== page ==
Most fans of rap music, and even some hip-hop heads who consider themselves “too good for rap,” should be familiar with Linkin Park by now. They made waves right from the start when lead singer Mike Shinoda turned heads by casually flipping back and forth from singing to rapping, and actually being something of a decent MC in the process (far better than Fred Durst at any rate). Shinoda proved this was no fluke with the “Reanimation” CD, a compilation of Park songs remixed with a hip-hop attitude and featuring underground luminaries like Motion Man, Planet Asia and Pharoahe Monch. Clearly hip-hop was no laughing matter to the LP crew. They may have been on the fringe of acceptance by the hardcore elite but they certainly weren’t afraid to flip a middle finger back at them and say “we may rock but we’re hip-hop too.” Would Evidence and Kutmasta Kurt produce tracks for it if they didn’t think so? Doubtful.
For those who are still not hip to their hip-hop/rock fusion after two studio albums and a live in concert release, “Collision Course” takes it “One Step Closer” to dawning on the masses. Linkin Park did not simply opt to record remixes of their recent hits with Jay-Z, nor did Jay-Z simply decide to let someone co-opt his “Black Album” vocals for the umpteenth time. This combination DVD/CD is a serious attempt to FUSE what originally were seperate songs on seperate albums into a whole. MTV calls it an “Ultimate Mash-Up,” and indeed the channel is pimping the concept by airing the “Collision Course” performance recorded live at the Roxy Theater in Hollywood on July 18th of this year. That’s the DVD portion of this release, while the CD half is essentially the same fusion songs in the same order, but it’s studio recordings of those tracks as opposed to what would be a redundant audio copy of the live set. Since arguably they are flipsides of the same coin, this review will leave consideration of the DVD alone (perhaps another time) and focus instead solely on the studio set.
This twenty-one minute album, or perhaps more accurately EP, starts off with a fusion of “Dirt Off Your Shoulder” with “Lying From You.” Shinoda kicks the lyrics from his song over a slowed down version of the Jay-Z beat, and just as he’s about to hit the chorus the song switches to Linkin Park’s rock music and Jigga raps the chorus of his hit over their crunchy guitars and drums. After spitting everything through the end of the second verse, Shinoda takes over again and busts his lyrics over the LP music all the way to the end, when you briefly hear the “Dirt Off Your Shoulder” beat again before the song cuts off. One could argue it’s in effect a cut and paste mix, but the fact that Park and Jigga are actually recording it together in person as opposed to just e-mailing each other tracks to edit with ProTools gives the sound more depth and makes the collaboration feel genuine instead of forced, as evidenced by the fact they are cracking jokes at the song’s beginning and laughing together after Jay says “BITCH!” at the end.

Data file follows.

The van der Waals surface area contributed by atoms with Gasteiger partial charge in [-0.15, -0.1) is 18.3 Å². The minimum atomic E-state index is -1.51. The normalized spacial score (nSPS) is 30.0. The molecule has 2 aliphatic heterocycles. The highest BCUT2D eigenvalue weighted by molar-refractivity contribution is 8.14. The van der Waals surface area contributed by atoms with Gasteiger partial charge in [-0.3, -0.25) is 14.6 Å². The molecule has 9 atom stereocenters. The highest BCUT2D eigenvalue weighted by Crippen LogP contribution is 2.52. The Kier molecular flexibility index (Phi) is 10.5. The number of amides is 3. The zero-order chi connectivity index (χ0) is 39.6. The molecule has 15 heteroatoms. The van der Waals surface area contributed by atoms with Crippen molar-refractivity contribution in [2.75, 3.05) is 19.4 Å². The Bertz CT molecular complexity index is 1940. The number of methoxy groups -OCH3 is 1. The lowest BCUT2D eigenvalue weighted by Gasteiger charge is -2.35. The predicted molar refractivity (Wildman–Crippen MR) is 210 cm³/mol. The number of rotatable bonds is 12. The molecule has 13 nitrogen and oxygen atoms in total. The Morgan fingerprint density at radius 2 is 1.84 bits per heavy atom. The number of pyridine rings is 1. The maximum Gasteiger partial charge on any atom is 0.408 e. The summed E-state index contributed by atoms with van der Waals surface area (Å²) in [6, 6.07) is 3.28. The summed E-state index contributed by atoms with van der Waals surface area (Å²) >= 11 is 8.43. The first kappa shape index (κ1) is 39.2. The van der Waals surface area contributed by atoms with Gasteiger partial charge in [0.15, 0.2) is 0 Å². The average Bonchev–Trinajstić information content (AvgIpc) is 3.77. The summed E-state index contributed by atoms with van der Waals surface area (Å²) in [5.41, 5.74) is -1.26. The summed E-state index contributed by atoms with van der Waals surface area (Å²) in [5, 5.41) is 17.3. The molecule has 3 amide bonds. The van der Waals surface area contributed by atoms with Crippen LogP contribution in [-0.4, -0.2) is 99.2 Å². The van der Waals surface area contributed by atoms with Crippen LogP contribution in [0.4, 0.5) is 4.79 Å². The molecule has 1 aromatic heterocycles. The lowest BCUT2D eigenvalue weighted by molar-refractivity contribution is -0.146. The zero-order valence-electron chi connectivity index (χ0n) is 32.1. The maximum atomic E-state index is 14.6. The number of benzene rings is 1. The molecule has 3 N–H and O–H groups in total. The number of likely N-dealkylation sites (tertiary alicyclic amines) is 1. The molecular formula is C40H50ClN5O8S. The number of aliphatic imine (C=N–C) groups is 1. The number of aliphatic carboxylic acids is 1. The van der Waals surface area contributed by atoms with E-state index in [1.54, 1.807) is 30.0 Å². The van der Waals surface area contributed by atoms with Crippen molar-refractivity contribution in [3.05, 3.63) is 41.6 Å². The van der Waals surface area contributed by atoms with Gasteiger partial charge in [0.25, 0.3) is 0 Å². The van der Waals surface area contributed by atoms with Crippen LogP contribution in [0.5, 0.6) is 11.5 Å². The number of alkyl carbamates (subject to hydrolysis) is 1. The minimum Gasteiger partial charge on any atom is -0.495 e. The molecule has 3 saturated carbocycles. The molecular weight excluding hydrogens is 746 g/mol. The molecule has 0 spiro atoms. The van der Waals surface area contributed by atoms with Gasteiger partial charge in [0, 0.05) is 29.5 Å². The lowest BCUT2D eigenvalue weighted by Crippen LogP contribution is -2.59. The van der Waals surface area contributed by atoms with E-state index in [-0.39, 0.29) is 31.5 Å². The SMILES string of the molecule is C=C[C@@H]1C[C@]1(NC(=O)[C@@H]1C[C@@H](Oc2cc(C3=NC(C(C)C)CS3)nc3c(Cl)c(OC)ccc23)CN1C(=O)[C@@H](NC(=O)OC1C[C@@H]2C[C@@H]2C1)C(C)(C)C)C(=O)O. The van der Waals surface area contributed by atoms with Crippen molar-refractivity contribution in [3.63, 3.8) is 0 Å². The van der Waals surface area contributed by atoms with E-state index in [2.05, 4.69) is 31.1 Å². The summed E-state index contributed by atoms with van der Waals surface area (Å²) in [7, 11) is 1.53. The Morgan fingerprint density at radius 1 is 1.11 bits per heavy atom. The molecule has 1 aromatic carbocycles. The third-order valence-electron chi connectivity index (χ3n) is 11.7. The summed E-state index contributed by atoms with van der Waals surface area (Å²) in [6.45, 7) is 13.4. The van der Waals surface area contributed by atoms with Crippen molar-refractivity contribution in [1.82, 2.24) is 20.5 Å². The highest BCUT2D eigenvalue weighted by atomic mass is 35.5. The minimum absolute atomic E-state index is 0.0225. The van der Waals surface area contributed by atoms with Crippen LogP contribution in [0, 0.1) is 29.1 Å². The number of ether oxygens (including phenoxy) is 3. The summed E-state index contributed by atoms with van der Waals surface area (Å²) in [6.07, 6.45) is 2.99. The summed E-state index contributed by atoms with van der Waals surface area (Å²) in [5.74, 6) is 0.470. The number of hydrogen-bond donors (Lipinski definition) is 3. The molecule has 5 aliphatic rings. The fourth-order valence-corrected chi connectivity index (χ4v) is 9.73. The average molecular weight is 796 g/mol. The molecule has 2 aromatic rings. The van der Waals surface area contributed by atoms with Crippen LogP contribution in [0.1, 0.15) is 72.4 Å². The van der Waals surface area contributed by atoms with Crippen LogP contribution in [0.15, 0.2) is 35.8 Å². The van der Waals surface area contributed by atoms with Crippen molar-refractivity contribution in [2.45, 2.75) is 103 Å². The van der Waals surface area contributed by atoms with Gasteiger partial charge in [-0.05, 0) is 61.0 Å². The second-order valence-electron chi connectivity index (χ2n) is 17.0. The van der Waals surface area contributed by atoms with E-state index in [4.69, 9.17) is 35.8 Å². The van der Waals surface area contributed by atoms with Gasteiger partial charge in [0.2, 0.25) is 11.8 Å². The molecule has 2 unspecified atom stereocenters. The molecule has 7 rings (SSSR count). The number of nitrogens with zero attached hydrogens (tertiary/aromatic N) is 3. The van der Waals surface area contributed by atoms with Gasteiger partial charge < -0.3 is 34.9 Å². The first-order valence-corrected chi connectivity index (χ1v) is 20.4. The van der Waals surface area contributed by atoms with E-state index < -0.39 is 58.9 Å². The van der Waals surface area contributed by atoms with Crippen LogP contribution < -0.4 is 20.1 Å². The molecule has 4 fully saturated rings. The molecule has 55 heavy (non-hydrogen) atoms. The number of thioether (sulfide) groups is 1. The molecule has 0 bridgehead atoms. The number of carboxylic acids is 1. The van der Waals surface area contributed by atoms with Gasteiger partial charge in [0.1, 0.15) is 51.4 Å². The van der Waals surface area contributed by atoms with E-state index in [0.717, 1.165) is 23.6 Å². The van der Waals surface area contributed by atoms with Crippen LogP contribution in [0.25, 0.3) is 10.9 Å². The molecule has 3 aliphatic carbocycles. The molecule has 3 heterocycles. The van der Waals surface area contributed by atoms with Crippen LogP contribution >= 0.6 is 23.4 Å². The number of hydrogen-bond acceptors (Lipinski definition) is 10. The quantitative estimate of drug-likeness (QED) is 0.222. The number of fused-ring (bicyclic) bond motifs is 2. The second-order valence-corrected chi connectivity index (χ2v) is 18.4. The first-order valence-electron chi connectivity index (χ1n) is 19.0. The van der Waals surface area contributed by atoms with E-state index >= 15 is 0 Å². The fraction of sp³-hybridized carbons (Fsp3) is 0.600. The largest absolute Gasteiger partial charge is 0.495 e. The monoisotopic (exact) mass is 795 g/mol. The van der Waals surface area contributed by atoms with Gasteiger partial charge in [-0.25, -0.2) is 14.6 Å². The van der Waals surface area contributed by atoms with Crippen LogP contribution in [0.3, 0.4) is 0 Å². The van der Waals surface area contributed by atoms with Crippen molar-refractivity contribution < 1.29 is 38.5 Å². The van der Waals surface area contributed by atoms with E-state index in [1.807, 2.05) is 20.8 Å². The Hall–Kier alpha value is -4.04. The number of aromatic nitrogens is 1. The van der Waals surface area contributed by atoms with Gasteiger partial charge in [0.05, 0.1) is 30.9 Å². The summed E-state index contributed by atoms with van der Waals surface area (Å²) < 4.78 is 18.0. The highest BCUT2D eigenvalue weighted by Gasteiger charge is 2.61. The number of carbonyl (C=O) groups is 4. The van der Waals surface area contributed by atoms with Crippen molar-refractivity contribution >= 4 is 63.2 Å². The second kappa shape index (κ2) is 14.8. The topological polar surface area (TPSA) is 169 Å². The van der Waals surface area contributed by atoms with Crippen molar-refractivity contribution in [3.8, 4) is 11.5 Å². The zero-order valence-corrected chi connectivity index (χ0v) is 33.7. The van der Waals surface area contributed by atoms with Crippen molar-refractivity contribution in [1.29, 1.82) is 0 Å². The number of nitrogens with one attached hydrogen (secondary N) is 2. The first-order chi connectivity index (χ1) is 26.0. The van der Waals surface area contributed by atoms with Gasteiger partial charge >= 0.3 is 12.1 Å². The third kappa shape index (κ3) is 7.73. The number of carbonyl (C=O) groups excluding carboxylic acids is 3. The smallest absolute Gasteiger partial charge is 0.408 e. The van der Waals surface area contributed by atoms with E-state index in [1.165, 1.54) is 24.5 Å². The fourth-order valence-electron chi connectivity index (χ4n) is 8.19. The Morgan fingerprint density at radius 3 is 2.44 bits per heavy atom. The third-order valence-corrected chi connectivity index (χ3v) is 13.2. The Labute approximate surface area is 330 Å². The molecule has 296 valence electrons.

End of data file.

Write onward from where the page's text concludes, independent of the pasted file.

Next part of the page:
That’s not to say that some of the songs they decided to mash-up don’t work better than others. “Big Pimpin'” and “Papercut” together seems pretty odd, but I certainly don’t fault Shinoda for that – he actually raps to the stutter step flow of Jigga’s classic beat quite smoothly. Regardless, it feels wrong. “Jigga What” and “Faint” makes more sense, as the original Jay track blends so seamlessly into the Linkin Park beat it’s almost scary, and the live drumming when Jay’s rapping sounds really good. By turn, Jigga sounds incredibly comfortable flowing over the LP beat what the balance tips in their favor and the Park crew bring in their hard rock crunch. Most people have probably heard the “Numb/Encore” mix by now, which has gotten the most commercial play out of “Collision Course” and could be argued to be the best of the mash-ups. “Izzo/In the End” is pretty fly too, and there’s just something about hearing Shinoda deliver that “you coulda been anywhere in the world, but you’re here with us” intro that’s bound to cause Kool-Aid smiles. The last track is the most ambitious of the combinations, part “Points of Authority” and “99 Problems” and “One Step Closer” all in one. This is the one time I have to be a little picky, and say that it’s not really right on this mash-up to have Shinoda rapping Jigga’s lyrics. It’s incredibly awkward to hear him stumble over the phrase “rap mags try and use my black ass,” because he either can’t or won’t use the words “rap” or “black.” Shoulda rethought that one.
On the whole “Collision Course” is an experiment which bodes well since for the most part these two artists compliment each other, although it helps that Linkin Park and Shinoda were hip-hop fans and followers to begin with. I’m not as convinced other mash-ups by MTV will work as well, and “In the End” this could have been done a little better, but it still makes for an entertaining albiet very short album.